Candidate – Councillor Ward 2
The Echo sent the following questions to all candidates running for a seat at the council table in Dysart et al.
1. Provide an introduction to yourself. (This could be about how you came to the area, your hobbies and interests, family life, education, accomplishments.)
2. What is the most important issue facing Dysart et al today? As a council member, how would you address that issue?
3. Are there services or facilities you would like to see in Dysart et al that don’t already exist? If elected, how would you go about making them a reality?
4. Explain how climate change is impacting Dysart et al, and what council can do to help mitigate its effects.
5. The chamber of commerce and local businesses have raised concerns that there are not enough young adults and young families choosing to live in the Highlands. This has led to shortages in some fields (skilled trades, for example) and fewer children and youth in the community. What can council do to attract and retain young people?
The ballots will be going out in the mail this week. Election day is Oct. 22. For more information on voting, contact the municipal office.
Next week, we will feature the Q&A from Highlands East candidates.
1. My name is David McKay. I moved to the area when I was about 10 years old and have lived here ever since. After graduating from HHSS, I enlisted in the Canadian Armed Forces, but unfortunately I was discharged not long after due to a medical condition. So, I returned to Haliburton and started working in the construction trades and started my family.
I was a volunteer firefighter with two local departments for about twenty years combined and was also involved in Minor Hockey for the same length of time. I loved playing the sport myself and wanted the young kids in our area to have the chance to experience the same great memories I had growing up.
I also love the outdoors and natural beauty of the lakes.
I take great pride in calling Haliburton my home and that’s why I stayed. Walking down the Main Street and having people call you by name is the true meaning of a great community, not just a small town.
2. After speaking with many people just within Ward 2, it has become apparent that many want transparency and feel there has been a lack of it in the past. They also want to be heard.
I believe we need to keep an open approach with public involvement and round table discussions before making choices that effect the people at large and the future of Haliburton. I’m hoping that I can bring new ideas and be a team player to form a better understanding of the needs that people face every day. I plan on working hard to see affordable housing in place to help young families as well as older families maintain a sustainable lifestyle with the ever changing needs of employment and retirement.
3. I would really like to see a recreation complex with a pool, walking track, fitness area as well as rooms for meetings and small events. A facility that can be used by 100 percent of the population. With the declining numbers in hockey, our area needs more than just an ice pad. We need a safe and affordable controlled environment with variety for people of all ages to enjoy.
I would like to work closely with the three other municipalities in a county-wide study and approach upper tier governments for grants and funding to make this dream a reality.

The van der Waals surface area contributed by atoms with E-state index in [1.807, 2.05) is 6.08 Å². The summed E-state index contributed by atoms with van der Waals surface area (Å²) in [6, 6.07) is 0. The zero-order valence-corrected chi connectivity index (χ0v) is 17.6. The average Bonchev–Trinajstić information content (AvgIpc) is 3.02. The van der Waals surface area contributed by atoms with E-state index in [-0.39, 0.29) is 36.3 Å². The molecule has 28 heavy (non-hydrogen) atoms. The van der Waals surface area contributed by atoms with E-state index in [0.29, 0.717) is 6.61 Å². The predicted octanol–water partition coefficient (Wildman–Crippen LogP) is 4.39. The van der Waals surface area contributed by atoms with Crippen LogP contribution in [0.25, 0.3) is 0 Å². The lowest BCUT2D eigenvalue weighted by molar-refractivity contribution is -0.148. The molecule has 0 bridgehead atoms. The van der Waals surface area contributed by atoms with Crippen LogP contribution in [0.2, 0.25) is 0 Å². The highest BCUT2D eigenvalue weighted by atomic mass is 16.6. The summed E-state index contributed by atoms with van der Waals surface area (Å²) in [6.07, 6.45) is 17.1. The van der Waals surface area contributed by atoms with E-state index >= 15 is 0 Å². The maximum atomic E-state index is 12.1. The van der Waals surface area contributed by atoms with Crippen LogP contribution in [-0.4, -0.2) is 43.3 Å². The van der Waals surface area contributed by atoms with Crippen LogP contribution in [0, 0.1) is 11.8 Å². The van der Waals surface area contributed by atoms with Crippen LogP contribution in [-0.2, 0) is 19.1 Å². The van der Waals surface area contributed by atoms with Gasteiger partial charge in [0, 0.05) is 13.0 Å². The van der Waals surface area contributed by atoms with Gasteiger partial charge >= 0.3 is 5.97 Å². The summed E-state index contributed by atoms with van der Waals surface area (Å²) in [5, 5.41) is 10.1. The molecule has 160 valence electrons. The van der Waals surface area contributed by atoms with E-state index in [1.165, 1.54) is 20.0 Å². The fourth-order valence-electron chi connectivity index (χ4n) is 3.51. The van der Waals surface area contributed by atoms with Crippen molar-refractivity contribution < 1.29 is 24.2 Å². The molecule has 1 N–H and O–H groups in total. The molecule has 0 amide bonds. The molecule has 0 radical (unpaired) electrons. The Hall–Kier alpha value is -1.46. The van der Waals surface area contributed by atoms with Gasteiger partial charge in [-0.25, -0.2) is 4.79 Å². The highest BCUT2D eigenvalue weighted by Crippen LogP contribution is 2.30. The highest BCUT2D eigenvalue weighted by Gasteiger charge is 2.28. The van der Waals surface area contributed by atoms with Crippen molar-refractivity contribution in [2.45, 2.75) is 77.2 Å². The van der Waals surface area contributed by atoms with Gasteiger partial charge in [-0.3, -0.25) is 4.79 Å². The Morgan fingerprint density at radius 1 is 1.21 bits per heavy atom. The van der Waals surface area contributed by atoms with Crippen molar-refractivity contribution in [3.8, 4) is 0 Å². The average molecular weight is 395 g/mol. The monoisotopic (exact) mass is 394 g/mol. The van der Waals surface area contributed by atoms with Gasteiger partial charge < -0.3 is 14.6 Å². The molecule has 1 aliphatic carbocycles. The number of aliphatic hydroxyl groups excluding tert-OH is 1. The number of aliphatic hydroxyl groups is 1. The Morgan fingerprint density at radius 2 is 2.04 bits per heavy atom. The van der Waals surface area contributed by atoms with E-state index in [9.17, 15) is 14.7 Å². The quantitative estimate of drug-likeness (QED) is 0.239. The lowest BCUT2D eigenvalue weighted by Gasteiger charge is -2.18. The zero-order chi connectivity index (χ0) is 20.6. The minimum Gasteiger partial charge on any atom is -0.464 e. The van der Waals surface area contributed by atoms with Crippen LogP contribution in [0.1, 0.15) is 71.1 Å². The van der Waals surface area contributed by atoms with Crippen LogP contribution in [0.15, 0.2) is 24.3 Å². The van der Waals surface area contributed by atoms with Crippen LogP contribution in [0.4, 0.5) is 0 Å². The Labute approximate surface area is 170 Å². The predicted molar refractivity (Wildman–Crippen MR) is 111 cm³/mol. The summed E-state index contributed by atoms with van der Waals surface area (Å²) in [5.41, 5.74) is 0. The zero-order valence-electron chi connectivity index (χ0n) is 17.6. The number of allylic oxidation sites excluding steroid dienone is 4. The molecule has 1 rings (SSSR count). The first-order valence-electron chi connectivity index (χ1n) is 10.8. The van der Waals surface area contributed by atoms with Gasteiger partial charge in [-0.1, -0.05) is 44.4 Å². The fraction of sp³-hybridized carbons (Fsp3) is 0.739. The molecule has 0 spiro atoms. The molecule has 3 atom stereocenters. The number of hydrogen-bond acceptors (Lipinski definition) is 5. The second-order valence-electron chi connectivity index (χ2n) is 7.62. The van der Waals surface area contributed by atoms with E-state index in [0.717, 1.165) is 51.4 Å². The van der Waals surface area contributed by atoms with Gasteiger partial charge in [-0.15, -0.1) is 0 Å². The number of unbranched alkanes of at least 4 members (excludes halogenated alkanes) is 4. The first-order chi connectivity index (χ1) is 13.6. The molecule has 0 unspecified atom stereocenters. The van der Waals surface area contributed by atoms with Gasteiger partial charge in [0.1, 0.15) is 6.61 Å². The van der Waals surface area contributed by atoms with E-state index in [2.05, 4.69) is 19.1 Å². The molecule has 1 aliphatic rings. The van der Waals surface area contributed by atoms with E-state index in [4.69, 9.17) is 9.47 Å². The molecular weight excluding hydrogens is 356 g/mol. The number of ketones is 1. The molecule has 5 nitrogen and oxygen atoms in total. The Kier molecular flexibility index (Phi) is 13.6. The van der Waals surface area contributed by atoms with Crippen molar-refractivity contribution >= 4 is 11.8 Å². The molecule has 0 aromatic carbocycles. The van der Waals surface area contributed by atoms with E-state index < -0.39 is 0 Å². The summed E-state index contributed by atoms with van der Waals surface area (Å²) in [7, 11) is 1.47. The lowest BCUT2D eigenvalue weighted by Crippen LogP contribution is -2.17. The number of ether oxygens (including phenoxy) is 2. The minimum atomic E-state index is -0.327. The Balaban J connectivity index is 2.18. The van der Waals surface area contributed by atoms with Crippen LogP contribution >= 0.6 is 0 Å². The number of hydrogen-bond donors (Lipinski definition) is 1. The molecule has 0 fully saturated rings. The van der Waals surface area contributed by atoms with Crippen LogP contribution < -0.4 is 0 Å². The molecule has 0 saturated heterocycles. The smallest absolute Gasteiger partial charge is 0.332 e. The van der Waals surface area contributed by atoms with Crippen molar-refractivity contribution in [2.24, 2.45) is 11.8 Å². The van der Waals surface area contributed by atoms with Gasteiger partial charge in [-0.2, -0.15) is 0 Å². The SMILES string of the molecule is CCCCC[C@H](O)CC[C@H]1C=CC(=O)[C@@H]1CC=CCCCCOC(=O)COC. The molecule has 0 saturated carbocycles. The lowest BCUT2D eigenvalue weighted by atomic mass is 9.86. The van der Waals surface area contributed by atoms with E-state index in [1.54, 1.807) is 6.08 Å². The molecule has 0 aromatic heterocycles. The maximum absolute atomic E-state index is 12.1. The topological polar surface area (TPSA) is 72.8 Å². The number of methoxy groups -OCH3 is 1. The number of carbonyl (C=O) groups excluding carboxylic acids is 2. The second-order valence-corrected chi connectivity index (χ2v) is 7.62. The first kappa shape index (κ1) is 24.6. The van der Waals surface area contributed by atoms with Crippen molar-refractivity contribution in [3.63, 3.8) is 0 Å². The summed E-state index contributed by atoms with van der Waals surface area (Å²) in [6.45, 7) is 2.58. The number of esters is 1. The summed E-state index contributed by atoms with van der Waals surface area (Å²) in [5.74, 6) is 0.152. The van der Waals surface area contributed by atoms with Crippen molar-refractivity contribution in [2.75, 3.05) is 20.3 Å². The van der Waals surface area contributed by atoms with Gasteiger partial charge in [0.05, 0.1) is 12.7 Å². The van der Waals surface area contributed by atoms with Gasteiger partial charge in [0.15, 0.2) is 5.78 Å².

4. Climate change, where do we start? With the lack of cold temperature patterns it’s making it difficult for seasonal businesses to operate such as our ski hill and snowmobiling. It becomes a domino effect. Without the cold temperatures and snow the conditions are poor thus keeping winter enthusiasts away resulting in less traffic to our local merchants, reduced hours of operation and less staffing. The poor ice conditions keep anglers off the ice not to mention the decrease in our lake trout population.
Also with the warmer weather we now have invasive species like the Pine Beetle which is killing our forests.
Rain showers that now structurally damage roads and properties due to the amount in short spurts rather than the odd drizzles of years past. All signs of the planet patterns changing from global warming and greenhouse gas emissions. We see water levels decreasing and reversed melting in the spring causing floods to the lower areas resulting in property and road damage.
It will be never too soon for municipalities to begin assessing their vulnerability to climate change and the impacts that are already occurring. We need to develop responses that protect the people, local environment and the local economy.
5. Despite the lack of young families and trades labour force, communities shouldn’t be discouraged in their efforts to attract young people. Community and economic development shows that 37 per cent of millennials want to live in the cities, 36 percent prefer the suburbs while 23 per cent say they want to live in a small town. They are more likely to move back to their hometowns after their first born due to the lower cost of living, proximity to family and friends but Haliburton must do some work in retaining them.
Some things I would like to see are:
*High speed internet which is a basic staple of modern life.
*Invest in youth priorities to create spaces away from work and home.
*Provide entrepreneurial opportunities. More than 70 percent of young people want to own a business.
*Actively engage and consult with youth making sure their ideas and opinions matter.
*Market the community to attract younger families.